Putin issues decree ordering April 22 constitutional referendum
Moscow, Mar 17 (efe-epa).- Russian President Vladimir Putin on Tuesday officially set April 22 as the date for a constitutional referendum that could extend his rule until 2036.
“Do you approve of the changes to the Constitution of the Russian Federation?” will be the question put to Russian voters, according to the presidential decree.
Russian media had speculated that the plebiscite would be postponed due to the novel coronavirus, considering that the number of people infected in the country has quadrupled over the past week to 114.
In that regard, the 67-year-old Putin informed the chair of Russia’s Central Election Commission, Ella Pamfilova, immediately after signing the decree that the vote will be held only if the “epidemiological situation” so allows.
“With all the importance of the constitutional changes, there’s nothing more important than the health and life of our citizens,” Putin said.
He added that the Covid-19 situation in Russia, whose government took early measures to prevent the entry of foreign citizens from some of the worst-affected countries, “is generally under control.”
Russian authorities have announced additional measures in recent days to contain the spread of the coronavirus, including one that bars entry to nearly all foreign nationals and stateless people between March 18 and May 1 and another establishing mandatory quarantines for all Russian citizens arriving from the countries most affected by the pandemic.
The Moscow city government, for its part, has prohibited all public events with more than 50 people until April 10 and ordered the closure of schools and museums.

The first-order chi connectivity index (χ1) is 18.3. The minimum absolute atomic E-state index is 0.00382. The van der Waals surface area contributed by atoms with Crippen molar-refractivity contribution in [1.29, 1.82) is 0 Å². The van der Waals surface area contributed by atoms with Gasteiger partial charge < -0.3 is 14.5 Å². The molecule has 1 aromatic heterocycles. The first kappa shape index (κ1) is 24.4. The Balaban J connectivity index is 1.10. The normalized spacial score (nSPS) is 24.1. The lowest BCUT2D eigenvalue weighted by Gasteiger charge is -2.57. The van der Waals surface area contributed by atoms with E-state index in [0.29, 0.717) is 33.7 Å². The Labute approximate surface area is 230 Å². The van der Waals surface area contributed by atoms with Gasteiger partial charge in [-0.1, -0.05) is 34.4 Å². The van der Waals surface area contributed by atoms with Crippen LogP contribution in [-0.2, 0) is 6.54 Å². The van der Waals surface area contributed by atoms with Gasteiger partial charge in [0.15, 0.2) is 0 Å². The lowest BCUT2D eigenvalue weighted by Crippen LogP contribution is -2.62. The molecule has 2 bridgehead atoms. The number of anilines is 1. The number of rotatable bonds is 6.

In the referendum, Russians will be asked to approve or reject a single package of proposed constitutional reforms, although that bill contains nearly 200 amendments. The Russian government says approval of the package will require the vote of more than half of those participating in the plebiscite.
The most important amendment is one that would allow Putin to remain in the Kremlin until 2036, when he would be 83; currently, he is constitutionally required to step down in May 2024, at which point he would have served two consecutive six-year terms.
Russia’s Constitutional Court on Monday approved Putin’s attempt to reset the count on his presidential terms after the head of state had told parliament that was a pre-condition for his seeking re-election once again.
The amendment that would allow Putin to run for what could be his fifth and sixth presidential terms has been harshly criticized by the opposition and many intellectuals as anti-democratic. EFE-EPA